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Old Lace: A Handbook for Collectors: An Account of the Different Styles of ...
No preview available - 2015
Albert Museum Alençon appears Argentan arranged blonde bobbin lace BORDER brides BRUSSELS LACE Buckinghamshire button-hole stitches centre Chantilly CHAPTER characteristic close coarse collection consists continued conventional cordonnet cutwork d'Alençon dentelle early edge effect eighteenth century embroidery England English fabric figures Flanders Flemish flowers fond four France French gives ground hexagonal History Honiton imitation important industry influence introduced Italian Italy known lace-making lacis lady late later leaves light Lille linen lines loops Louis manufacture Mechlin mentioned mesh motifs needle needlepoint lace OLD LACE origin ornament outline pattern period picots piece pillow plaited Plate portions portrait produced punto in aria raised reign réseau reticella rose point scalloped scroll seventeenth century shows side silk similar sometimes specimens square stitch term thread twisted Valenciennes variety various Venetian Venice Venise Victoria and Albert workers writes
Page 34 - Netherlands, and about the end of the sixteenth or the beginning of the seventeenth century was brought thence to England by protestant refugees. Lewis Roberts, in ' The Treasure of Traffic,' published in 1641, makes the earliest mention extant of the manufacture in England.
Page 70 - French designs (fig. 24) which owes so much to the state patronage, contrasts with the absence of corresponding provision in England and was noticed early in the i8th century by Bishop Berkeley. " How," he asks, " could France and Flanders have drawn so much money from other countries for figured silk, lace and tapestry, if they had not had their academies of design?
Page 66 - Alcncon (or socalled Argentan) hexagon was about one-sixth of an inch, and each side of the hexagon was about one-tenth of an inch. An idea of the minuteness of the work can be formed from the fact that a side of a hexagon would be overcast with some nine or ten buttonhole stitches.
Page 80 - In the year 1543, it was enacted, " that no person shall put to sale any pinnes, but only such as shall be double-headed, and have the heads soldered fast to the shank of the pinnes, well smoothed, the shank well shaped, the points well and round filed, counted and sharpened.
Page 46 - The feel of the thread as it passes through the finger is the surest guide. The thread-spinner closely examines every inch drawn from her distaff; and when any inequality occurs, stops her wheel to repair the mischief. Every artificial help is given to the eye. A background of dark paper is placed to throw out the thread, and the room so arranged as to admit one single ray of light upon the work.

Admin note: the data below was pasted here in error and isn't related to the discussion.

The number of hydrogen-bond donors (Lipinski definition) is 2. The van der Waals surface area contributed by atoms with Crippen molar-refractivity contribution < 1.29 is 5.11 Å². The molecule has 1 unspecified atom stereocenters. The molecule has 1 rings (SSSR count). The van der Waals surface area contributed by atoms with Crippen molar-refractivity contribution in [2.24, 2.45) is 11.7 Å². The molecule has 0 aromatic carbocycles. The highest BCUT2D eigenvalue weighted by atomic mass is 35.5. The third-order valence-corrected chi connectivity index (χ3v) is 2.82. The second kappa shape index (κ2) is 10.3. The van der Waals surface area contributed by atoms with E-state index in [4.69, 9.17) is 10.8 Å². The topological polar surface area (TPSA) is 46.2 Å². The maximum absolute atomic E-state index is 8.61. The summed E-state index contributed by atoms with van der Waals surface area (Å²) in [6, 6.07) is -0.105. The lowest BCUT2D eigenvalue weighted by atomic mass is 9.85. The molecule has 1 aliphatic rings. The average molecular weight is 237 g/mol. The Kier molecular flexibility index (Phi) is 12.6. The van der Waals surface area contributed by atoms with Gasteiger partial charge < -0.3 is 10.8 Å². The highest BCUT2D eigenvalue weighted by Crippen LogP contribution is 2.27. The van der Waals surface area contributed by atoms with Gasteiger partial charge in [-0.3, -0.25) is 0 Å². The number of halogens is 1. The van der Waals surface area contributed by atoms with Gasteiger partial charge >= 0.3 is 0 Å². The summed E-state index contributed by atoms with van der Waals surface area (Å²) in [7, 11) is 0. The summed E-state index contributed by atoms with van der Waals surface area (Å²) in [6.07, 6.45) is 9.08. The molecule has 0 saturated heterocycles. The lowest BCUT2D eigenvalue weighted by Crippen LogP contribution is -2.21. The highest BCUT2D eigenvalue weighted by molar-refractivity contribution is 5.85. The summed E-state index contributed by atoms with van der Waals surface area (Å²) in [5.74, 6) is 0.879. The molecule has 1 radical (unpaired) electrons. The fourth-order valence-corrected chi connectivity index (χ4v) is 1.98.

Page 46 - PJ 1'Vret. 1S24. l)e«iimrq<icts. 1785. inches without detaching the lace from the pillow, the Dieppe point is not taken off, but...
Page 10 - AT THE BEGINNING OF THE EIGHTEENTH CENTURY. AT the beginning of the eighteenth century the Jews were fairly numerous in Moldavia.
Page 43 - A great part of their work is grounding lace. The manufactory of the lace is very curious ; one person works the flowers, and they are all sold separate, and you will see a very pretty sprig, which the worker gets but twelvepence for working. The merchants have all these people imployed, gives them the thread to make them, then they lay them according to a pattern, and give them out to be grounded ; after this they give them to a third hand, who hearts all the flowers with the open work...
Page 46 - In 1662 the English Parliament, alarmed at the sums of money expended on foreign point, and desirous of protecting the English bonelace manufacture, passed an Act prohibiting the importation of foreign lace. But the Court of Charles II., with its...
Page 80 - ... very many Thousands of Linnen Looms at work in England, and did supply the greatest part of our National occasion for Houshold and Coarse Linnens of all sorts. But all this Manufacture of Linnen in Cheshire, Lancashire, and elsewhere, is now in a manner expired; and the Huswifely Women of England now employ themselves in making an ill sort of Lace, which serves no National or Natural Necessity...